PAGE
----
David Street, Albury

Builder unknown, English, c.1840
First known installation, private house at Ben Rhydding, Yorkshire
Later installed at Baptist Churches at Ilkley, Eccleshill and Heaton, UK
Restored 2006 Henry Willis & Sons Ltd, Liverpool
Installed present location 2015 Wakeley Pipe Organs Pty Ltd
1 manual, 5 speaking stops, pedal pulldowns, mechanical action

'Adamshurst', Albury
[photograph by M. Johnson – Albury City Council (n.d.)]

Historical and Technical Documentation by John Maidment
© OHTA 2015 (last updated July 2020)


'Adamshurst' is a large heritage-listed mansion located in David Street, Albury, NSW and consists of two major buildings, now interconnected. The larger part dates from 1907 and has twin towers with Indian saracenic cupolas; the interior includes a large ballroom with Wunderlich pressed metal ceilings.   It was built by George Adams, proprietor of the Albury Banner.1

'Adamshurst', Albury – the ballroom and organ
[photograph by James Flores (April 2017)]

The pipe organ is located at one end of the ballroom and appears to date from around 1840 judged by the style of the carved casework.2 It is likely to have been built by an amateur organbuilder, probably a skilled cabinet maker, for a house at Ben Rhydding, Yorkshire (just east of Ilkley), incorporating trade metal pipework, possibly made by Courcelle. It was later placed at Ilkley and Eccleshill Baptist Churches. More recently it had been installed in the lower chapel of Heaton Baptist Church, a suburb of Bradford, UK.3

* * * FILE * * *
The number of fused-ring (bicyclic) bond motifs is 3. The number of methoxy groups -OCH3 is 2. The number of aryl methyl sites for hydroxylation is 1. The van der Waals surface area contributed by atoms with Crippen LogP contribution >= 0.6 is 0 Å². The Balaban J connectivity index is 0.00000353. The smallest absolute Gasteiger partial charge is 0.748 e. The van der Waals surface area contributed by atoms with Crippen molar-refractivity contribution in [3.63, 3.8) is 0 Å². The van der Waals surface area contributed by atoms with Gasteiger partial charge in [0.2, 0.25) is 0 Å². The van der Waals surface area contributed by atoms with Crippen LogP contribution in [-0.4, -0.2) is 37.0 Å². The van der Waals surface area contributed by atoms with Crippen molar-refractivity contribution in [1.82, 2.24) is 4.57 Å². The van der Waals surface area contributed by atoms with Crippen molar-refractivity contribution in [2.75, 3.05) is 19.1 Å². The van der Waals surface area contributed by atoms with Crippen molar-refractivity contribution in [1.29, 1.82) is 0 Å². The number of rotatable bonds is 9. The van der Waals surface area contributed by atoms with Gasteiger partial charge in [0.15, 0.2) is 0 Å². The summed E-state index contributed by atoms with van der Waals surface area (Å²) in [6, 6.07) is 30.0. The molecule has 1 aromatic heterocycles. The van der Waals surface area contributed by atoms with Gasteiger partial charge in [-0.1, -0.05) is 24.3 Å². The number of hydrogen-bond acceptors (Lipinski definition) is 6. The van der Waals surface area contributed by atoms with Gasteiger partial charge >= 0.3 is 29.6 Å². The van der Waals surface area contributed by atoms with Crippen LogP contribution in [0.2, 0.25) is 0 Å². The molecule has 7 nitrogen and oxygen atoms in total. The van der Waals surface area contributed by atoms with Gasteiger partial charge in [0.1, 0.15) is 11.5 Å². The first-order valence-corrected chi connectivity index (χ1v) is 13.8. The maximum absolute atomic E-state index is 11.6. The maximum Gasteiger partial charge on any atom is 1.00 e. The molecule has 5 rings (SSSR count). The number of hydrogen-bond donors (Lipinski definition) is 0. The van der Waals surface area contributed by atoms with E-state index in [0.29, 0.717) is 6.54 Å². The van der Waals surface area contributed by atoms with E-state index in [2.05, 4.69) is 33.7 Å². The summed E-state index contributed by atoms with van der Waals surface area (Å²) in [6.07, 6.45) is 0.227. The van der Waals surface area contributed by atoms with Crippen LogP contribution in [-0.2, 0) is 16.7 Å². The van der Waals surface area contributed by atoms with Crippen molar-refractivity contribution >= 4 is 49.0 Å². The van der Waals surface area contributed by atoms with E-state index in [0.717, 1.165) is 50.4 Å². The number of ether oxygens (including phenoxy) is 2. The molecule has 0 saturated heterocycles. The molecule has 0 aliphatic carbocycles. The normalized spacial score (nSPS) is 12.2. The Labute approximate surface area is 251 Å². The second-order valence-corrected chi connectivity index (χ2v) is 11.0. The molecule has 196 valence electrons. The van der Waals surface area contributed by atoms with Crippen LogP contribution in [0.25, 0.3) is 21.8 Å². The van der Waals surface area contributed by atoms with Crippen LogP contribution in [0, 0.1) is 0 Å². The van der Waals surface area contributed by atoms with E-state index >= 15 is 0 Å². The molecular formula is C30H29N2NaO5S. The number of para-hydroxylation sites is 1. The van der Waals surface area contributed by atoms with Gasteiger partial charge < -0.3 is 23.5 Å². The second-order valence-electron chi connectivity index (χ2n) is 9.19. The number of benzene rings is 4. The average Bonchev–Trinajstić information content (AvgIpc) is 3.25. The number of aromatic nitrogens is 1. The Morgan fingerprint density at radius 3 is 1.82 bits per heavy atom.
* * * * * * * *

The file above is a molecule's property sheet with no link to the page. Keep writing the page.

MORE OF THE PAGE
'Adamshurst', Albury – the organ
[photograph by James Flores (April 2017)]

In 2006, it received a thorough restoration by Henry Willis & Sons Ltd, Liverpool. The reservoir was releathered, the soundboard reconstructed with a larger pallet well to improve winding and the action was completely overhauled with many new parts made from maple. The pipework was repaired and regulated, the Stop Diapason treble reinstated using old Keraulophon pipes cut down and stoppered. The soundboard was raised two inches to refit the action, the casework repaired, strengthened and waxed, the pedalboard stripped, new oak facings added to keys, reassembled and strengthened.4

The instrument includes very elaborate mahogany casework, with the keyboard (with nicely moulded fronts) supported on elaborately carved brackets. The drawstops have script engraving. The height of the casework was reduced for its Heaton installation and a carved figure surmounting the case removed.

It was installed at Albury by Wakeley Pipe Organs Pty Ltd in 2015 who carried out minor repairs and installed a new blower silencing cabinet.

Open Diapason
Stop Diapason Bafs
Stop Diapason


GG – TF#


Pedal pulldowns 30 notes
Compass: 59 (GG-f)/30
Upper part of pedals (G-f1) coupled to manual at 16ft pitch); notes from low C-F# of pedal "return" to octave above
2 composition pedals
Mechanical key and stop action5

'Adamshurst', Albury – the organ and console
[photograph by James Flores (April 2017)]

'Adamshurst', Albury – left-hand stop jamb
[photograph by James Flores (April 2017)]

'Adamshurst', Albury – right-hand stop jamb
[photograph by James Flores (April 2017)]

'Adamshurst', Albury – pedalboard
[photograph by James Flores (April 2017)]

1 https://www.environment.nsw.gov.au/heritageapp/ViewHeritageItemDetails.aspx?ID=1000021, accessed 16 July 2020

2 The very detailed carving is typical of this period, rather than the earlier Georgian or Regency periods

3 Details from the National Pipe Organ Register (UK)

4 Ibid., and details supplied by Henry Willis & Sons Ltd

5 Specification noted from photographs